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“Help me find my old school friend”

Derry girl Josephine Daly is pictured on the left in this old photograph.

Derry girl Josephine Daly is pictured on the left in this old photograph.

  • by Ellen Barr
 

Veronica O’Hare has kept a letter she received from Derry girl Josephine Daly for over 45 years. The paper has faded but the unmistakable sentiment is still there. Both girls were students at the Holy Angels School, Chapelizod, Glenmaroon in Dublin.

The school was for girls with special educational needs and was run by nuns.

Veronica O’Hare is now 57 and lives in Moneymore in Newry. Her daughter Bernadette has contacted the Journal in the hope that someone in the city will be able to reunite her mother with her school friend Josephine, both of whom have long since lost contact.

“Mummy was very badly treated by the nuns at the school and she and Josephine were there to help and support one another,” Bernadette explained.

The Newry woman explainsedhow constant beatings as a child have left her mother in chronic pain.

“In those days mummy was called a slow learner, and her own mother was faced with the option, when mummy was eleven, of either sending her to a special school in Belfast or Dublin. Back then, the authorities just turned up and told my granny that her daughter would have to be taken away to a special school. She had no real choice in the matter. My granny chose Dublin at that stage because she felt it would be safer during the Troubles.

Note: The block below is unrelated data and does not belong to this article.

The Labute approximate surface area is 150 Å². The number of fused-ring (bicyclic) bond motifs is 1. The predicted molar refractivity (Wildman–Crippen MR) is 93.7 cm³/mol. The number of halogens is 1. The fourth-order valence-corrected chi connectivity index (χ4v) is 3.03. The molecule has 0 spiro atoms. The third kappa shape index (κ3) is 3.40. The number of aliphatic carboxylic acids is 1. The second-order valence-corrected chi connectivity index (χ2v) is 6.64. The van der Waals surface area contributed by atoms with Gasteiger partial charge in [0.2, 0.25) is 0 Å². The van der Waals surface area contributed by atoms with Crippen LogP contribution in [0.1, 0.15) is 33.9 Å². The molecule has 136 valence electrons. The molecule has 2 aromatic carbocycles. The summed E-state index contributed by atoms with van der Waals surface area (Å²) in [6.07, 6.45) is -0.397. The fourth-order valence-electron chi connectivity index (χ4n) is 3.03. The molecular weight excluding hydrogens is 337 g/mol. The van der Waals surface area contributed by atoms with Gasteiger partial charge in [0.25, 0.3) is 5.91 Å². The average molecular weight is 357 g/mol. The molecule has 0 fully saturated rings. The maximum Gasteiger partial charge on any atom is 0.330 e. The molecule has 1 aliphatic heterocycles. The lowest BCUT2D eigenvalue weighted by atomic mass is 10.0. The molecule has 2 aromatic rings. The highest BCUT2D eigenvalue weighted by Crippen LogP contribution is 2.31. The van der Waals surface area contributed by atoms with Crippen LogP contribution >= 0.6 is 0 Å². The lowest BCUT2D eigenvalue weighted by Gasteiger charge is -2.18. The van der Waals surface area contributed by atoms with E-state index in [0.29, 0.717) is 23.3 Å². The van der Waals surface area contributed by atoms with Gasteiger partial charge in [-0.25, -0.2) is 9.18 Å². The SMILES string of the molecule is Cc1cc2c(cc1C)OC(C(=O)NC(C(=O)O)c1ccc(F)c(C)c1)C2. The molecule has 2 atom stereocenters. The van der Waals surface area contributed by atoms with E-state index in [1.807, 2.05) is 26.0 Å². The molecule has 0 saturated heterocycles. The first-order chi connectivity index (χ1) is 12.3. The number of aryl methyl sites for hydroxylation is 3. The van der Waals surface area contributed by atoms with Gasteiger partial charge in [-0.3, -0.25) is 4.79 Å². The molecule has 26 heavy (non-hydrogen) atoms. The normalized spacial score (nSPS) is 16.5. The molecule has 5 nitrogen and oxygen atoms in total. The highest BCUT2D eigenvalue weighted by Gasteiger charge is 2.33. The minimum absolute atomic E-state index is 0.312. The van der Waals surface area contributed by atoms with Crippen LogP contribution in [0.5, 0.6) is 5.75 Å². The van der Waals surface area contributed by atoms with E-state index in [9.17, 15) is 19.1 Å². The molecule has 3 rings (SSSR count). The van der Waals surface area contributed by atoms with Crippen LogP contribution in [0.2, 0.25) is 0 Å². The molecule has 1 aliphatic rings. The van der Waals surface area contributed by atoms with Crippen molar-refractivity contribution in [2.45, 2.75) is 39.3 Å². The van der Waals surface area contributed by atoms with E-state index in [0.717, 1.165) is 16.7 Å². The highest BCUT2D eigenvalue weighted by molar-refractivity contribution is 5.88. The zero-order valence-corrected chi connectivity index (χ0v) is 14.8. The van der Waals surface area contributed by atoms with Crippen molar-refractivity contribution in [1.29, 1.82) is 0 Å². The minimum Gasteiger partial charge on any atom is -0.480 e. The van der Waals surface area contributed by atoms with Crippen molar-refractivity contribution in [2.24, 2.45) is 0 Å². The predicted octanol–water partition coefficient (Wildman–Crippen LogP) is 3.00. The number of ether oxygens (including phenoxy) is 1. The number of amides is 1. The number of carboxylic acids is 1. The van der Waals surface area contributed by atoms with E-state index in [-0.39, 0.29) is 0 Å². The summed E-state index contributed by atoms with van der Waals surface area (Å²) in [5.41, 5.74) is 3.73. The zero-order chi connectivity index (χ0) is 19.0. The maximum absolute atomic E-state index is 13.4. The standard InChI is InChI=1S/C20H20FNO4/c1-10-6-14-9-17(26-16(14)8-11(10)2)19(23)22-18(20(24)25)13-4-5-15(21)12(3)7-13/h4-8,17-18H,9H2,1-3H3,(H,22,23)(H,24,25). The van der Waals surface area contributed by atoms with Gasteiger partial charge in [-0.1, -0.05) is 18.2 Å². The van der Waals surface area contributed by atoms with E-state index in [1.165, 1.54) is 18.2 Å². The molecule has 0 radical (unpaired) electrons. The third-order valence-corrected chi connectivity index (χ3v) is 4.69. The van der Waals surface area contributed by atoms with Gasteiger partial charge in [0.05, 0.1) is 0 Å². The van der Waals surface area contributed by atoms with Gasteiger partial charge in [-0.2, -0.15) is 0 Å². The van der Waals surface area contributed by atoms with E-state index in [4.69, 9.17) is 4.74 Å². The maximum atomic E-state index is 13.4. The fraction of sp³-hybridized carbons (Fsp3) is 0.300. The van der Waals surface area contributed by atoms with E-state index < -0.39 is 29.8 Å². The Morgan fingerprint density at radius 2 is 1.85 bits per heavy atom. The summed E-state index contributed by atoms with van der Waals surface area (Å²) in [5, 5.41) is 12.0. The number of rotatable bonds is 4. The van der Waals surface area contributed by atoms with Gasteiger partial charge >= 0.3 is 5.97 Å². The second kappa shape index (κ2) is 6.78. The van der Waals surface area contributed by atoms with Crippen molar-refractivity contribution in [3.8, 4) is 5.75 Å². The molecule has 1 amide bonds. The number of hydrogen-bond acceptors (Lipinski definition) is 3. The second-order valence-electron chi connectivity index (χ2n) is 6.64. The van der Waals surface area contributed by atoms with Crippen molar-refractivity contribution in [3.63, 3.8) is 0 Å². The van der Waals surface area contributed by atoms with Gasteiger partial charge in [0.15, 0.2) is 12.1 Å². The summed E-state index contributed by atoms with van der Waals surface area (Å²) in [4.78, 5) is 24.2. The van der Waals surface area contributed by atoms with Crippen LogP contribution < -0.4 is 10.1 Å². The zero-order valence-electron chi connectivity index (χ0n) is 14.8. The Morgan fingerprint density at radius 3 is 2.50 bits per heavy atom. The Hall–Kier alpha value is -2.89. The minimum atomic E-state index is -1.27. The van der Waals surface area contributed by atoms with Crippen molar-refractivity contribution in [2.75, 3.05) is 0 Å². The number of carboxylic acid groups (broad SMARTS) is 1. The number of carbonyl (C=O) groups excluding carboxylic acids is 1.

“While at school in Dublin, mummy was often beaten by the nuns and she had an awful time there. She’s still on crutches and uses a wheelchair sometimes as a result,” said Bernadette.

The Newry woman explained how her mother’s best friend at the Dublin school - a Derry girl called Josephine Daly - had been a source of comfort to her during those tough days.

“They were really, really close and they really helped one another and mummy always speaks about Josephine,” said Bernadette.

While Josephine had written to Veronica for a short while after the pair finished at the school, Veronica was never able to reply to the letters, as her daughter Bernadette explained.

“Mummy couldn’t write, and while she got these letters, she couldn’t ever write back to Josephine, so at the time, Josephine probably thought that she just wasn’t interested in keeping in touch, when in fact she was. Mummy still has special educational needs and that’s why I decided to do what I could for her and hopefully try and get in touch with her long lost friend.”

In one of the last letters Veronica received from her friend Josephine, Josephine thanks her for consoling her during their time as schoolmates.

The letter simply says “I wanted to thank you for coming to keep me company when I was crying last night.”

Showing the Journal a copy of the letter, Bernadette said: “You can tell from it just how close they were and the fact that as children they would really have relied on one another in a place where they had nobody else.”

Veronica can be contacted via the Derry Journal. Telephone 02871 272274.

 
 
 

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